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Jon Peltier

I like Derek's suggestion.

Martin

Is the data available? I would like to run it through the different variation of mosaic plots.

(btw. who came up with "Merimekkos"? Mosaic's are just fine; seems to be a good marketing idea to increase attention on an established concept...)

Kaiser

Martin: here is a CSV of the data

Source,CO2,Methane,NO
Industrial processes,20.6%,0.9%,5.9%
Transportation fuels,19.2%,0.0%,1.1%
Agricultural byproducts,0.0%,40.0%,62.0%
"Fossil fuel retrieval, processing and distribution",8.4%,29.6%,0.0%
"Residential, commercial and other sources",12.9%,4.8%,1.5%
Land use and biomass burning,9.1%,6.6%,26.0%
Waste disposal and treatment,0.0%,18.1%,2.3%
Power Stations,29.5%,0.0%,1.1%

Ajay

A bit late to the defence of the Mosaic chart :-) but well if you were to increase the number of categories (from 3 to say 10 (contstrain the chart to the same overall area), the alternate solution would be approaching the "junk" status.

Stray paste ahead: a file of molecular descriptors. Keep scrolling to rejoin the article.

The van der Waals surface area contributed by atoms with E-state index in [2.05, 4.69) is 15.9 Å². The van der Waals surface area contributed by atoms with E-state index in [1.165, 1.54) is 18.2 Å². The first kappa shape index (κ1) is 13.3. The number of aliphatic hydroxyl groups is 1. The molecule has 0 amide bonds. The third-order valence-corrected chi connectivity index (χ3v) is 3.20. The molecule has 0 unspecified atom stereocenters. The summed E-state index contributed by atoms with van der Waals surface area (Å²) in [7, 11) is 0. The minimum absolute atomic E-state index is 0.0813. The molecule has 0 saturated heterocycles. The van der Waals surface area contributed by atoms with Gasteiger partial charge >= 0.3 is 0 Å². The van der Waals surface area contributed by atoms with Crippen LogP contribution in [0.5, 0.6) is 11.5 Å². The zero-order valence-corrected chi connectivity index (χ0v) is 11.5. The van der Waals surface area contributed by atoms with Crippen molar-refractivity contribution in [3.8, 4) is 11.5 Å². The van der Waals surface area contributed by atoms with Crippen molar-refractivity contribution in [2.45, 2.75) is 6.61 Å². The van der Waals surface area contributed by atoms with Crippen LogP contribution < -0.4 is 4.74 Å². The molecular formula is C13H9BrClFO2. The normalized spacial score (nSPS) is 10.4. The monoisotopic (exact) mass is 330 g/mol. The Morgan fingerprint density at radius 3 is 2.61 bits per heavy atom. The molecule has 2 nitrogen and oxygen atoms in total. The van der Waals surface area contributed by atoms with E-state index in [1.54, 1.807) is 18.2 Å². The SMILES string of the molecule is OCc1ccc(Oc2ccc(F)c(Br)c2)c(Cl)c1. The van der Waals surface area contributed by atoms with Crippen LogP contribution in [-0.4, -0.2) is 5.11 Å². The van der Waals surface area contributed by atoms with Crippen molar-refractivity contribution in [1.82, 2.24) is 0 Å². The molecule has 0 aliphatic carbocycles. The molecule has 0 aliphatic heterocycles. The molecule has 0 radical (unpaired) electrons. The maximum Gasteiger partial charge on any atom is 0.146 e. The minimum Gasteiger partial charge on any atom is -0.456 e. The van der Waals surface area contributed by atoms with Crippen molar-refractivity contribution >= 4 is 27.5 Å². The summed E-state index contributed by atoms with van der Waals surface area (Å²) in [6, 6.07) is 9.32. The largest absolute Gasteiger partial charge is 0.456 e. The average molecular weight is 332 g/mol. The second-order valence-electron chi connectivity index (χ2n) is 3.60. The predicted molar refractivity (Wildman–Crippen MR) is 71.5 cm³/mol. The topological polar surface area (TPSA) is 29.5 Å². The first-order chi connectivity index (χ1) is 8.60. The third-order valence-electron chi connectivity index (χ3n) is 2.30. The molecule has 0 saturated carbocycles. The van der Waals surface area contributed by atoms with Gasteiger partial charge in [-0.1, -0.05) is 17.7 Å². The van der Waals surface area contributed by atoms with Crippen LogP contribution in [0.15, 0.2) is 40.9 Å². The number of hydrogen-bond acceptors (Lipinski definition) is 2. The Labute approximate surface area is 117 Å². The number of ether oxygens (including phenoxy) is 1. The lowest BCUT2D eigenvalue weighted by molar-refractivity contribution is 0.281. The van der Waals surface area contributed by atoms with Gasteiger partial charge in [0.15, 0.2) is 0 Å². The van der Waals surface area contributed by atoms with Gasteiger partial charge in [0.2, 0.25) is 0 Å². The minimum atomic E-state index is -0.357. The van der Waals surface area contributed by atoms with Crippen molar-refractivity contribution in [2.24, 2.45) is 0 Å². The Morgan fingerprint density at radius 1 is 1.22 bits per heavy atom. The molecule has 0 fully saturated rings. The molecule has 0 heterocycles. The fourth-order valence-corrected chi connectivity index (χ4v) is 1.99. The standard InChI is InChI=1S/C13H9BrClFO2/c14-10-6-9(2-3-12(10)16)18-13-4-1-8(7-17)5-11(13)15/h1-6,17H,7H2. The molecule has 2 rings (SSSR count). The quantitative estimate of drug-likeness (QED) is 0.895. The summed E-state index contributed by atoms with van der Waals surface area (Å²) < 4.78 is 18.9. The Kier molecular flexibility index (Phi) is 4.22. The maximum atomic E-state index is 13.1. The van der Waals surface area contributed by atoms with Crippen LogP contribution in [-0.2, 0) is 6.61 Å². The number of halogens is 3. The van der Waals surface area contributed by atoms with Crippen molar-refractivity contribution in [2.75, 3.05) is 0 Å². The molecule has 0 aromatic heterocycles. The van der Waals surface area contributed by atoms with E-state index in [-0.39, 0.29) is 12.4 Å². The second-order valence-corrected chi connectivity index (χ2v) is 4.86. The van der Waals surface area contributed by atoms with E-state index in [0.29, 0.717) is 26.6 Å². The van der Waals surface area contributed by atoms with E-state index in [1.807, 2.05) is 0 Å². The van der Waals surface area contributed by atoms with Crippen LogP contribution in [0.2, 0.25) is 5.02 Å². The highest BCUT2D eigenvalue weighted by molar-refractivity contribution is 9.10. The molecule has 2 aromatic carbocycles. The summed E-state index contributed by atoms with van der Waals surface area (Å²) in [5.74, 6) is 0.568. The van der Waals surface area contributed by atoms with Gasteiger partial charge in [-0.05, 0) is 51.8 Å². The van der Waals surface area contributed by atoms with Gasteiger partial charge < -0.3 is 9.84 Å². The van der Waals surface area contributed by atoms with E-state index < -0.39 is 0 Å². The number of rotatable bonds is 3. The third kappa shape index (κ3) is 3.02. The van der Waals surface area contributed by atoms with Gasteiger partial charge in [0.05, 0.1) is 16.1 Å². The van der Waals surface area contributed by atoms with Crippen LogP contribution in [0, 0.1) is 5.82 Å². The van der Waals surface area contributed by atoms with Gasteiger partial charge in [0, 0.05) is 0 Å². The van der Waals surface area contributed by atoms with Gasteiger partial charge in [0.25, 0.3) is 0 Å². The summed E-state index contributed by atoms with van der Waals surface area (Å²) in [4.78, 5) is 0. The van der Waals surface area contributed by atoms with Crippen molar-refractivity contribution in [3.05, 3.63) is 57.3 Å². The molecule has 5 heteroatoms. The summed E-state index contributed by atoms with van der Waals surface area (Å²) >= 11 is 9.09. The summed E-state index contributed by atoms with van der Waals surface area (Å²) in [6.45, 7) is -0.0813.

I think mosaics do have value under some circumstances, especially when you don't need to get the exact value but establish a mental map of how each element stands in the grand scheme of things.

Another point taht I think most people miss is that mosaics would seem more 'readable' if they were to be plotted as a square rather than a rectangle. If the chart in the example had been a square, an average reader would have a better chance of being able to 'grasp' (not 'know') the entire picture.

I agree that they share some of the same problems inherent in the pie chart but I would mind if all mosaics should be accorded the junk status.

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Marketing analytics and data visualization expert. Author and Speaker. Currently at Vimeo and NYU. See my full bio.

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